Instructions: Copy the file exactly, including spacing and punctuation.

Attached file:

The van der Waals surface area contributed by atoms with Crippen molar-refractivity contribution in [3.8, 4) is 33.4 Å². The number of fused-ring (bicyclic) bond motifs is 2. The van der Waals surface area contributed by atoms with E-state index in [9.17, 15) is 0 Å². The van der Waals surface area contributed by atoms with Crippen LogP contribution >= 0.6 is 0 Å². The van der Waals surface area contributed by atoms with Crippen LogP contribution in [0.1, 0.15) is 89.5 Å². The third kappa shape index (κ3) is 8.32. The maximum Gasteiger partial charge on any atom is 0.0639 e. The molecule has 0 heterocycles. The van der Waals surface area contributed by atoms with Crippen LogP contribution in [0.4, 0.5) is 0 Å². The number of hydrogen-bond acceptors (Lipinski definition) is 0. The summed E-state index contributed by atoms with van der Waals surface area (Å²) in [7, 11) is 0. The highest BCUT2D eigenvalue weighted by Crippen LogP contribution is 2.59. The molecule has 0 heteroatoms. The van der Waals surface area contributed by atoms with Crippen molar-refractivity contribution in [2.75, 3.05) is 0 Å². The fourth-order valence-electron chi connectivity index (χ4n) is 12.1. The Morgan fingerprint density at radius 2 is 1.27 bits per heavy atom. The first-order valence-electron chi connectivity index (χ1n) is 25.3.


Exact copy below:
The van der Waals surface area contributed by atoms with Crippen molar-refractivity contribution in [3.8, 4) is 33.4 Å². The number of fused-ring (bicyclic) bond motifs is 2. The van der Waals surface area contributed by atoms with E-state index in [9.17, 15) is 0 Å². The van der Waals surface area contributed by atoms with Crippen LogP contribution >= 0.6 is 0 Å². The van der Waals surface area contributed by atoms with Crippen LogP contribution in [0.1, 0.15) is 89.5 Å². The third kappa shape index (κ3) is 8.32. The maximum Gasteiger partial charge on any atom is 0.0639 e. The molecule has 0 heterocycles. The van der Waals surface area contributed by atoms with Crippen LogP contribution in [0.4, 0.5) is 0 Å². The number of hydrogen-bond acceptors (Lipinski definition) is 0. The summed E-state index contributed by atoms with van der Waals surface area (Å²) in [7, 11) is 0. The highest BCUT2D eigenvalue weighted by Crippen LogP contribution is 2.59. The molecule has 0 heteroatoms. The van der Waals surface area contributed by atoms with Crippen molar-refractivity contribution in [2.75, 3.05) is 0 Å². The fourth-order valence-electron chi connectivity index (χ4n) is 12.1. The Morgan fingerprint density at radius 2 is 1.27 bits per heavy atom. The first-order valence-electron chi connectivity index (χ1n) is 25.3.